Gene Signature Can Predict Breast Cancer Responsiveness to New Class of Drugs, Scientists Say

Gene Signature Can Predict Breast Cancer Responsiveness to New Class of Drugs, Scientists Say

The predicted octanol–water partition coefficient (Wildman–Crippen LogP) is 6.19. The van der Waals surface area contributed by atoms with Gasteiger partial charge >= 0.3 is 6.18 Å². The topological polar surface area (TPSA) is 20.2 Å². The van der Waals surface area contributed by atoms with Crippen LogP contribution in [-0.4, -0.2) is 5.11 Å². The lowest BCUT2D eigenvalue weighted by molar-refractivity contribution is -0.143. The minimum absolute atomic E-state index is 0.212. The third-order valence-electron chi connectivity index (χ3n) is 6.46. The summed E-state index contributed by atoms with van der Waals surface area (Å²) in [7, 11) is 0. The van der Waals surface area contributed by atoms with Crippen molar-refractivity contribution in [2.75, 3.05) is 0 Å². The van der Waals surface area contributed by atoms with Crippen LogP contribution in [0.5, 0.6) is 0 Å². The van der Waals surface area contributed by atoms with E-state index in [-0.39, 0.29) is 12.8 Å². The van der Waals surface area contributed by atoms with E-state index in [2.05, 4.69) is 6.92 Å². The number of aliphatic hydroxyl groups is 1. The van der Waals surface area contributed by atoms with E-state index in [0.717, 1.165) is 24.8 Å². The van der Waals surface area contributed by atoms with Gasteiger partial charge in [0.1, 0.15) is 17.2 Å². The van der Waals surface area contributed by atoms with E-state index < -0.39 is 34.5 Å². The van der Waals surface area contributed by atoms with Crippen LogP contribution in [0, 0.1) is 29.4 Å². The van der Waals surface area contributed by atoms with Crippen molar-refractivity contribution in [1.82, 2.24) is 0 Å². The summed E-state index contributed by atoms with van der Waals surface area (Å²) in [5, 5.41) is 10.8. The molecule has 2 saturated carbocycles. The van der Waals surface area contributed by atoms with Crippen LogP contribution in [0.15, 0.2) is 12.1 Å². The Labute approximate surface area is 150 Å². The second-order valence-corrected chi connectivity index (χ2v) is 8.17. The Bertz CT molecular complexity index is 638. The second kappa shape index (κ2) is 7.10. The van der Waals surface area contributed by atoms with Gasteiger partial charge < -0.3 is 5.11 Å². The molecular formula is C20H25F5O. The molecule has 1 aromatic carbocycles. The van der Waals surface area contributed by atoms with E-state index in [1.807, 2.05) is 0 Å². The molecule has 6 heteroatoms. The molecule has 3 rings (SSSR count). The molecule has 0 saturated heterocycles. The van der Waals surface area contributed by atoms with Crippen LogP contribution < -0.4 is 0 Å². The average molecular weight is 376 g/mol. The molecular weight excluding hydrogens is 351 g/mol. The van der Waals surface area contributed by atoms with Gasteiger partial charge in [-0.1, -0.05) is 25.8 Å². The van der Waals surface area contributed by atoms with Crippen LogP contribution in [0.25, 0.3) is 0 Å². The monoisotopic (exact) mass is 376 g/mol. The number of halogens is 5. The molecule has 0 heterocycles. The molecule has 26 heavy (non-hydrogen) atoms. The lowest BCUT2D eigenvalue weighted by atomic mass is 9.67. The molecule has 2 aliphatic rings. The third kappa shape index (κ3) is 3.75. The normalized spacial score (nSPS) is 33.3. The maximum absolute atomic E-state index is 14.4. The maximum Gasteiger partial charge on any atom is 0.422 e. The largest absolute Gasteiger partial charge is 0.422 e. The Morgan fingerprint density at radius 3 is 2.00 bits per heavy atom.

Scientists have discovered a gene signature in certain types of breast cancer that can be used to determine the likelihood of these tumors responding to treatment with a new class of anti-cancer medications known as Smac-mimetics. Triple-negative breast cancer (TNBC) was one of the best responders, suggesting these agents may be adopted as a new line of therapy for this difficult-to-treat form of breast cancer in the future, investigators noted. Their findings were reported in the study, “Targeting triple-negative breast cancers with the Smac-mimetic birinapant,” published in the journal Cell Death & Differentiation. Smac-mimetics are a new class of targeted therapies that work by mimicking the effects of naturally-produced Smac proteins. These proteins promote cell death by curbing the activity of inhibitor of apoptosis proteins, which are associated with tumor survival and cancer progression. Some Smac-mimetics, including LCL161 (developed by Novartis) and birinapant (jointly developed by TetraLogic Pharmaceuticals and Medivir) have entered clinical testing in Phase 2 trials as potential anti-cancer therapies for a variety of solid tumors, including breast cancer. “Unfortunately there is still some uncertainty as to which cancers will respond to Smac-mimetics. While birinapant appears to be a safe therapy for cancer patients and has entered Phase 2 clinical trials, it has been hard to predict which patients will respond to this drug,” Najoua Lalaoui, PhD, researcher at the Walter and Eliza Hall Institute, and first author of the study, said in a press release. Investigators were particularly interested in finding if these compounds could be effective against specific types of breast cancer, including TNBC, which usually fails to respond to ot
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